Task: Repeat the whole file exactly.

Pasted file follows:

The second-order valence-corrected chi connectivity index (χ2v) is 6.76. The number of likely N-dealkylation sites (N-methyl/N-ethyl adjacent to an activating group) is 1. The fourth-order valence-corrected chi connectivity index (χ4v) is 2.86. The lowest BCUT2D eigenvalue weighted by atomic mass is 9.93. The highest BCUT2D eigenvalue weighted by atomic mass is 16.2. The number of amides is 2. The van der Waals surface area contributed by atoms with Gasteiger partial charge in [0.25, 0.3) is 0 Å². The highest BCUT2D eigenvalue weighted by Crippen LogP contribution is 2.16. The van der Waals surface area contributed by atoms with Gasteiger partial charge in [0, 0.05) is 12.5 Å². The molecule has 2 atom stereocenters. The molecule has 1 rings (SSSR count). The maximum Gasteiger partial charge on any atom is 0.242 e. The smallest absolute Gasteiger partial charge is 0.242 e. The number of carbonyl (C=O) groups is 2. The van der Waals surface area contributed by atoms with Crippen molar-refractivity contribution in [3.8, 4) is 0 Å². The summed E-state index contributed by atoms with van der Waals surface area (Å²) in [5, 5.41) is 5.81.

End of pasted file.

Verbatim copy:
The second-order valence-corrected chi connectivity index (χ2v) is 6.76. The number of likely N-dealkylation sites (N-methyl/N-ethyl adjacent to an activating group) is 1. The fourth-order valence-corrected chi connectivity index (χ4v) is 2.86. The lowest BCUT2D eigenvalue weighted by atomic mass is 9.93. The highest BCUT2D eigenvalue weighted by atomic mass is 16.2. The number of amides is 2. The van der Waals surface area contributed by atoms with Gasteiger partial charge in [0.25, 0.3) is 0 Å². The highest BCUT2D eigenvalue weighted by Crippen LogP contribution is 2.16. The van der Waals surface area contributed by atoms with Gasteiger partial charge in [0, 0.05) is 12.5 Å². The molecule has 2 atom stereocenters. The molecule has 1 rings (SSSR count). The maximum Gasteiger partial charge on any atom is 0.242 e. The smallest absolute Gasteiger partial charge is 0.242 e. The number of carbonyl (C=O) groups is 2. The van der Waals surface area contributed by atoms with Crippen molar-refractivity contribution in [3.8, 4) is 0 Å². The summed E-state index contributed by atoms with van der Waals surface area (Å²) in [5, 5.41) is 5.81.